Babies die after mums given sildenafil in Dutch trial

Babies die after mums given sildenafil in Dutch trial

Babies die after mums given sildenafil in Dutch trial

The parents of around a dozen -babies in the trial - who are as yet unborn or in intensive care - now face a nervous wait.

In 2015, hospitals in the Netherlands recruited 183 women whose pregnancies were likely to be adversely affected by placental development.

Viagra was originally developed by Pfizer but is now off patent and available as a generic. Ninety-three women were treated with the drug, and 90 were treated with the placebo, or dummy pill.

Recent randomised clinical trials comparing the drug with a placebo had detected no adverse effects on healthy mothers or infants, giving the all clear for others to conduct further testing. But the drug may have resulted in lethal damage to the babies' lungs.

But 17 children developed high blood pressure in the lungs meaning they did not get enough oxygen, and 11 subsequently died. Ganzevoort, who's at the Amsterdam University Medical Center (AUMC), knew that probably meant one of two things: Either the drug worked so well that continuing to give a placebo to half of the mothers in the trial would be unethical, or the study had to be stopped because sildenafil was causing serious complications. At the time they were treated, the mothers did not know which treatment they were receiving, which is standard in clinical trials.

She noted that the drug is used to treat pulmonary hypertension, defined by the American Heart Association as high blood pressure in the heart to lung system, so "at first review it may seem unlikely that sildenafil has caused this problem. They temporarily stopped", - said the leader of the study, gynecologist Wessel Ganzevoort.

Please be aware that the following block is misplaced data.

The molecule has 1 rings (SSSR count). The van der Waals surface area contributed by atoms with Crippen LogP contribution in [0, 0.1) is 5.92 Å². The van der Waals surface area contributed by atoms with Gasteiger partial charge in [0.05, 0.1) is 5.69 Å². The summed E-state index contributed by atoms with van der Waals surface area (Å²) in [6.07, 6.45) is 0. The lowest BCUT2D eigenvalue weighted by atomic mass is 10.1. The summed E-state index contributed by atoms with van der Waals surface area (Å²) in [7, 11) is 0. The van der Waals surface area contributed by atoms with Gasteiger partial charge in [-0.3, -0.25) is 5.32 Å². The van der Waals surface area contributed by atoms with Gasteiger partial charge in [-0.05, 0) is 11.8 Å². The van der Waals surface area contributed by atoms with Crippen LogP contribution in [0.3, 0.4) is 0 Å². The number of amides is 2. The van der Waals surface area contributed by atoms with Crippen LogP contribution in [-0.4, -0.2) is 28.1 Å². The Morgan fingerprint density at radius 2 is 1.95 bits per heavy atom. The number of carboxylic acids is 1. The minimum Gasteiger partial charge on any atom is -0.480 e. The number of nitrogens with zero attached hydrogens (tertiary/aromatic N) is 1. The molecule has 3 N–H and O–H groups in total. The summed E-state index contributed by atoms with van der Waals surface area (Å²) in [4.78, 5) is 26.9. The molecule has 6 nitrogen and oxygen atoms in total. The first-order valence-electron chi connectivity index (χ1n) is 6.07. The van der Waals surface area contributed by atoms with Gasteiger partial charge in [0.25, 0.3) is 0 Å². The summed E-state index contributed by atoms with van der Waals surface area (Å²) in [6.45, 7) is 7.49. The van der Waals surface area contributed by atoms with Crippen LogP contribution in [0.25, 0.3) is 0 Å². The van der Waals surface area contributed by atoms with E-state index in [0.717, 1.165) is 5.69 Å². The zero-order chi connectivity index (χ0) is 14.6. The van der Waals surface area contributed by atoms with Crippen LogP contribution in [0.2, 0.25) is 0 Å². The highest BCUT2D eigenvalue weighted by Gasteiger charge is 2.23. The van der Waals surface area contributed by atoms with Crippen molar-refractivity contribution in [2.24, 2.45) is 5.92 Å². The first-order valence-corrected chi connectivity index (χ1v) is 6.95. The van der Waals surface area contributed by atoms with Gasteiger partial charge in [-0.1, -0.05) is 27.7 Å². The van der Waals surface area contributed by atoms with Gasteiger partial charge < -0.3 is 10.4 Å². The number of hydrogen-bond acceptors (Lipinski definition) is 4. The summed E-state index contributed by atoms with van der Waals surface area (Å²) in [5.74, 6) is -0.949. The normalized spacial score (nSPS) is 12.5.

The pregnant women who had agreed to take part in the trial all had unborn babies whose growth had been severely limited in the womb.

The research had been borne out in rats, and so the next step was humans: Some 93 pregnant Dutch women whose placentas weren't operating optimally were given sildenafil, the drug better known as Viagra.

But she supports the decision made by Dutch investigators to discontinue to the study.

Health Canada said in an emailed statement that it has contacted the University of British Columbia concerning the Canadian trial. That poses a hard dilemma for doctors: Inducing birth too early increases the risk of complications, but waiting too long could lead to developmental anomalies or stillbirth.

Trials in the UK, Australia and New Zealand in 2012 had found no benefit from the drug, but also no side effects.

It can mean babies are born prematurely, with a very low birth weight and poor chances of survival. The 93 women who were selected for the study had compromised placenta, which were underperforming.

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